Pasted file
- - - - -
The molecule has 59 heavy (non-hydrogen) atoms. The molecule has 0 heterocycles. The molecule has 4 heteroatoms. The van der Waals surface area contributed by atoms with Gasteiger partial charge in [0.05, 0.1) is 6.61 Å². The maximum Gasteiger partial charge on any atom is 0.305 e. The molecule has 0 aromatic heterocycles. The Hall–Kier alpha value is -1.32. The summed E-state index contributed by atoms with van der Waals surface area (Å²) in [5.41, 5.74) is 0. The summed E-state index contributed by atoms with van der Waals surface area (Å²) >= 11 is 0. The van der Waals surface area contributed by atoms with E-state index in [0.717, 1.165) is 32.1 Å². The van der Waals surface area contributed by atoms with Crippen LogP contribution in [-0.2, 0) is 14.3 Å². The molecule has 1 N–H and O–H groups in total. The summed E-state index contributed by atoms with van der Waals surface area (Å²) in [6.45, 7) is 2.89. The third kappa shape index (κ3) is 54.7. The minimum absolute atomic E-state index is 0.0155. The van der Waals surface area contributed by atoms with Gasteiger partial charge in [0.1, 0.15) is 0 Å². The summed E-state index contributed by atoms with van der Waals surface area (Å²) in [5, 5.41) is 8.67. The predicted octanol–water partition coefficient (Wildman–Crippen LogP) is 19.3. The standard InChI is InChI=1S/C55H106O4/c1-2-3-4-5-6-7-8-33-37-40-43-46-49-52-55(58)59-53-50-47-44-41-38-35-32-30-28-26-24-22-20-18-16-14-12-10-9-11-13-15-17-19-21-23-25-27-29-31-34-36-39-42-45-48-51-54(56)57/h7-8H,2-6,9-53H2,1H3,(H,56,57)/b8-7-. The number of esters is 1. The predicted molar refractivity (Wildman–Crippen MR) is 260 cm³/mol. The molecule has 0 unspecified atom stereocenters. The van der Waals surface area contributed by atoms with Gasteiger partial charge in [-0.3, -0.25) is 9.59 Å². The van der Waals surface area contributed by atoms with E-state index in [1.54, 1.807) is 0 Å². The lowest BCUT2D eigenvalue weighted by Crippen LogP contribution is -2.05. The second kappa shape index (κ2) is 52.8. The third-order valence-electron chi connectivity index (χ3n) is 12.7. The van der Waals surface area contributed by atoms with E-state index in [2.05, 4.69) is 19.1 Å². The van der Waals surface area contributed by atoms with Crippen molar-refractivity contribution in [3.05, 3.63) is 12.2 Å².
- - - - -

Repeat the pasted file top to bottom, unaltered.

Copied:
The molecule has 59 heavy (non-hydrogen) atoms. The molecule has 0 heterocycles. The molecule has 4 heteroatoms. The van der Waals surface area contributed by atoms with Gasteiger partial charge in [0.05, 0.1) is 6.61 Å². The maximum Gasteiger partial charge on any atom is 0.305 e. The molecule has 0 aromatic heterocycles. The Hall–Kier alpha value is -1.32. The summed E-state index contributed by atoms with van der Waals surface area (Å²) in [5.41, 5.74) is 0. The summed E-state index contributed by atoms with van der Waals surface area (Å²) >= 11 is 0. The van der Waals surface area contributed by atoms with E-state index in [0.717, 1.165) is 32.1 Å². The van der Waals surface area contributed by atoms with Crippen LogP contribution in [-0.2, 0) is 14.3 Å². The molecule has 1 N–H and O–H groups in total. The summed E-state index contributed by atoms with van der Waals surface area (Å²) in [6.45, 7) is 2.89. The third kappa shape index (κ3) is 54.7. The minimum absolute atomic E-state index is 0.0155. The van der Waals surface area contributed by atoms with Gasteiger partial charge in [0.1, 0.15) is 0 Å². The summed E-state index contributed by atoms with van der Waals surface area (Å²) in [5, 5.41) is 8.67. The predicted octanol–water partition coefficient (Wildman–Crippen LogP) is 19.3. The standard InChI is InChI=1S/C55H106O4/c1-2-3-4-5-6-7-8-33-37-40-43-46-49-52-55(58)59-53-50-47-44-41-38-35-32-30-28-26-24-22-20-18-16-14-12-10-9-11-13-15-17-19-21-23-25-27-29-31-34-36-39-42-45-48-51-54(56)57/h7-8H,2-6,9-53H2,1H3,(H,56,57)/b8-7-. The number of esters is 1. The predicted molar refractivity (Wildman–Crippen MR) is 260 cm³/mol. The molecule has 0 unspecified atom stereocenters. The van der Waals surface area contributed by atoms with Gasteiger partial charge in [-0.3, -0.25) is 9.59 Å². The van der Waals surface area contributed by atoms with E-state index in [1.54, 1.807) is 0 Å². The lowest BCUT2D eigenvalue weighted by Crippen LogP contribution is -2.05. The second kappa shape index (κ2) is 52.8. The third-order valence-electron chi connectivity index (χ3n) is 12.7. The van der Waals surface area contributed by atoms with E-state index in [2.05, 4.69) is 19.1 Å². The van der Waals surface area contributed by atoms with Crippen molar-refractivity contribution in [3.05, 3.63) is 12.2 Å².